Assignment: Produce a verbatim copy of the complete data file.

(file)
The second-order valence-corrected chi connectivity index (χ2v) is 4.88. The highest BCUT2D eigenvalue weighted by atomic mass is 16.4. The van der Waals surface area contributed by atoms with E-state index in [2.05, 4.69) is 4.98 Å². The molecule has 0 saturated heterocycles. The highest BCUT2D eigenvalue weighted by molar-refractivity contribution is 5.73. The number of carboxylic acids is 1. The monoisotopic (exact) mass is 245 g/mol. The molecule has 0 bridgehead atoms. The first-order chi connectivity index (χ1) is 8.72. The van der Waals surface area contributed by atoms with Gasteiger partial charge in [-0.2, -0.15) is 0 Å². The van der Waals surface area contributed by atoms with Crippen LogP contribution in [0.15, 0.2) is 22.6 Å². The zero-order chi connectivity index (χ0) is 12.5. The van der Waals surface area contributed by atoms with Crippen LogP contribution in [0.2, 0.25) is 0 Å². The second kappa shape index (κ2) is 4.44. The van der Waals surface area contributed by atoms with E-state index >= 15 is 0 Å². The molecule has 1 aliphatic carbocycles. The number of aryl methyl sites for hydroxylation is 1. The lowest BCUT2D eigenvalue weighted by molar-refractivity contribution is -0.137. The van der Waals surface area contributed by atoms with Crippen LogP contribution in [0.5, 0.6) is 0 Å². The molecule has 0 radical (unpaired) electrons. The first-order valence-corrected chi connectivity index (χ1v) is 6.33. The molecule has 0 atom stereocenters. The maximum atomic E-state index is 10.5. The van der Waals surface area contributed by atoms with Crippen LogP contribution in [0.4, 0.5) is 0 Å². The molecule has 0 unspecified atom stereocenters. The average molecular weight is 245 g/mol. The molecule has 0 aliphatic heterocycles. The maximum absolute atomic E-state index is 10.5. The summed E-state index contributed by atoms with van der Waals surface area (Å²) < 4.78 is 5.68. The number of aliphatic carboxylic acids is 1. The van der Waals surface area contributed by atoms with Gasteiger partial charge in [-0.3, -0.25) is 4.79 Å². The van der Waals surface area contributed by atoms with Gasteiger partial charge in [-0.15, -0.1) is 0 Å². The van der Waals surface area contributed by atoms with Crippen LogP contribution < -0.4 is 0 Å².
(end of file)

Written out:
The second-order valence-corrected chi connectivity index (χ2v) is 4.88. The highest BCUT2D eigenvalue weighted by atomic mass is 16.4. The van der Waals surface area contributed by atoms with E-state index in [2.05, 4.69) is 4.98 Å². The molecule has 0 saturated heterocycles. The highest BCUT2D eigenvalue weighted by molar-refractivity contribution is 5.73. The number of carboxylic acids is 1. The monoisotopic (exact) mass is 245 g/mol. The molecule has 0 bridgehead atoms. The first-order chi connectivity index (χ1) is 8.72. The van der Waals surface area contributed by atoms with Gasteiger partial charge in [-0.2, -0.15) is 0 Å². The van der Waals surface area contributed by atoms with Crippen LogP contribution in [0.15, 0.2) is 22.6 Å². The zero-order chi connectivity index (χ0) is 12.5. The van der Waals surface area contributed by atoms with Crippen LogP contribution in [0.2, 0.25) is 0 Å². The second kappa shape index (κ2) is 4.44. The van der Waals surface area contributed by atoms with E-state index >= 15 is 0 Å². The molecule has 1 aliphatic carbocycles. The number of aryl methyl sites for hydroxylation is 1. The lowest BCUT2D eigenvalue weighted by molar-refractivity contribution is -0.137. The van der Waals surface area contributed by atoms with Crippen LogP contribution in [0.5, 0.6) is 0 Å². The molecule has 0 radical (unpaired) electrons. The first-order valence-corrected chi connectivity index (χ1v) is 6.33. The molecule has 0 atom stereocenters. The maximum atomic E-state index is 10.5. The van der Waals surface area contributed by atoms with Crippen LogP contribution in [0.4, 0.5) is 0 Å². The molecule has 0 unspecified atom stereocenters. The average molecular weight is 245 g/mol. The molecule has 0 aliphatic heterocycles. The maximum absolute atomic E-state index is 10.5. The summed E-state index contributed by atoms with van der Waals surface area (Å²) < 4.78 is 5.68. The number of aliphatic carboxylic acids is 1. The van der Waals surface area contributed by atoms with Gasteiger partial charge in [-0.3, -0.25) is 4.79 Å². The van der Waals surface area contributed by atoms with Gasteiger partial charge in [-0.15, -0.1) is 0 Å². The van der Waals surface area contributed by atoms with Crippen LogP contribution < -0.4 is 0 Å².